New Delhi: The real estate sentiment fell to a three-year low in the October-December period, indicating pessimism among developers and financial institutions which reeled under the demonetisation pressure, says a report.
However, property consultant Knight Frank India and industry body FICCI said in a joint report that developers, banks and private equity investors are optimistic that market situation would improve in the next six months.
“The demonetisation of high value currency notes of Rs. 1,000 and Rs. 500 was the most sweeping change in recent history, which was a rude awakening for the Indian economy with the real estate sector being at the receiving end of this move,” the Knight Frank-FICCI joint report said.
Hit by demonetisation, total housing sales of the top eight cities fell by 40 per cent in the fourth quarter of 2016 as against the previous three-month period.
“Consequent to the major disruption during Q4 2016, the current sentiment score has seen a drastic fall to below the threshold mark of 50 to become the worst quarter in the last three years. This implies that stakeholders’ sentiments pertaining to Q4 2016 is pessimistic,” the report said.
The real estate sentiment index, based on a quarterly survey of key supply-side stakeholders, including developers, private equity funds, banks and non-bank financial companies (NBFCs), fell to 41 from 58 in the previous quarter.
“The respondents are of the opinion that the situation during the last quarter of 2016 was significantly worse compared to six months prior, reflecting the short-term adverse impact of demonetisation on the Indian real estate,” the report said.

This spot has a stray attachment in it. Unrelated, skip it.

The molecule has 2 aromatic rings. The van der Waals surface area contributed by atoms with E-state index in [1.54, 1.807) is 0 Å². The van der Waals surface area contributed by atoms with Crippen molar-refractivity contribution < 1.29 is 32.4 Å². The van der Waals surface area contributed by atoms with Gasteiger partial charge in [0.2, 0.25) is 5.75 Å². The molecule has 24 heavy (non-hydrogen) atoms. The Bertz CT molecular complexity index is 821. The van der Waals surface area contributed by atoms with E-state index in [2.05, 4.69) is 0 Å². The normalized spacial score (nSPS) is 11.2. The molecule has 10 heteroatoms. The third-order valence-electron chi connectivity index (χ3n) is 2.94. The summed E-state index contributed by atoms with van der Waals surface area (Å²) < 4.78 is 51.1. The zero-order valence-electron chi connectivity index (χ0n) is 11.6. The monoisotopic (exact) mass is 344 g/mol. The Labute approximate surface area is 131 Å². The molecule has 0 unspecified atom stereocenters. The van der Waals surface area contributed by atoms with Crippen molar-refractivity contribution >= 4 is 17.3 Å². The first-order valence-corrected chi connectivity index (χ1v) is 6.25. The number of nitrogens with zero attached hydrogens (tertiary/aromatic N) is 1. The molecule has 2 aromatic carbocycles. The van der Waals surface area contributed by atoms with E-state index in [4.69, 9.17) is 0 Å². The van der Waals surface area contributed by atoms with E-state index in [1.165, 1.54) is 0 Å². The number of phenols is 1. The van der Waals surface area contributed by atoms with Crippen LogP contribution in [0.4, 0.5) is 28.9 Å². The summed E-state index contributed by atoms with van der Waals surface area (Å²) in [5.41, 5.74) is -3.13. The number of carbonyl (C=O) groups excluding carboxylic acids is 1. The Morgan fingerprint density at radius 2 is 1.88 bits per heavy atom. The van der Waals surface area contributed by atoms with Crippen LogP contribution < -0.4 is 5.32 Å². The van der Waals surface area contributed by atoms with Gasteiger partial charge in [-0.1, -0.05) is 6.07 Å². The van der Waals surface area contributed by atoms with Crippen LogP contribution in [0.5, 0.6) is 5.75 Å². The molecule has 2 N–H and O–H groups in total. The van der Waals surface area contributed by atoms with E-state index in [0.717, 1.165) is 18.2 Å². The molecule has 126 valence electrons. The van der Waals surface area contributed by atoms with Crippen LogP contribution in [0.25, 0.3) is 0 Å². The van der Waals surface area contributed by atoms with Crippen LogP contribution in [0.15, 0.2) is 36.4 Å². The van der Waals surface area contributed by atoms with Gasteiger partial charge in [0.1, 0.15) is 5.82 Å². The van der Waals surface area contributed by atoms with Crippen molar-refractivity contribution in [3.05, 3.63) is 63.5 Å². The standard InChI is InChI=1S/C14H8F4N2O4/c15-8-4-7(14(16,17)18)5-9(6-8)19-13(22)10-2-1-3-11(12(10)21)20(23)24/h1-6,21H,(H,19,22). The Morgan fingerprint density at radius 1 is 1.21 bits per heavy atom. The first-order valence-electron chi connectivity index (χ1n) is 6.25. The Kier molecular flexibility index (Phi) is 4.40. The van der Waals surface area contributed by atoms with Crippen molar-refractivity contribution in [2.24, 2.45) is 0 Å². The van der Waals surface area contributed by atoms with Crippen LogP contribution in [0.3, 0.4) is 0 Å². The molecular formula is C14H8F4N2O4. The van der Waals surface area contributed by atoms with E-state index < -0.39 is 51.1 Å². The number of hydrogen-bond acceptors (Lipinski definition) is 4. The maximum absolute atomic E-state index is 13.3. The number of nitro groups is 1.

However, the respondents welcomed the government’s steps to bring transparency into the sector through demonetisation move and the new real estate law as well as the Union Budget’s focus on making home purchases affordable.
“The future sentiment score of 62 is a good indicator of the robust optimism portended by the stakeholders for the real estate sector in the coming six months.
“The demonetisation move did infuse a high degree of uncertainty and confusion in the market but this impact seems to be transient in nature and the mid-to-long term impact is expected to be positive,” the report said.
Although the residential sector is going through a difficult phase, the stakeholders are quite optimistic for the future, especially with regards to sales volume.
“59 per cent of the stakeholders believe that residential sales will improve in the coming six months, as against only 12 per cent that believe to the contrary,” the report said.
“45 per cent of the respondents expect prices to remain stagnant while 26 per cent expect a downward pressure on price appreciation, during the same period,” it added.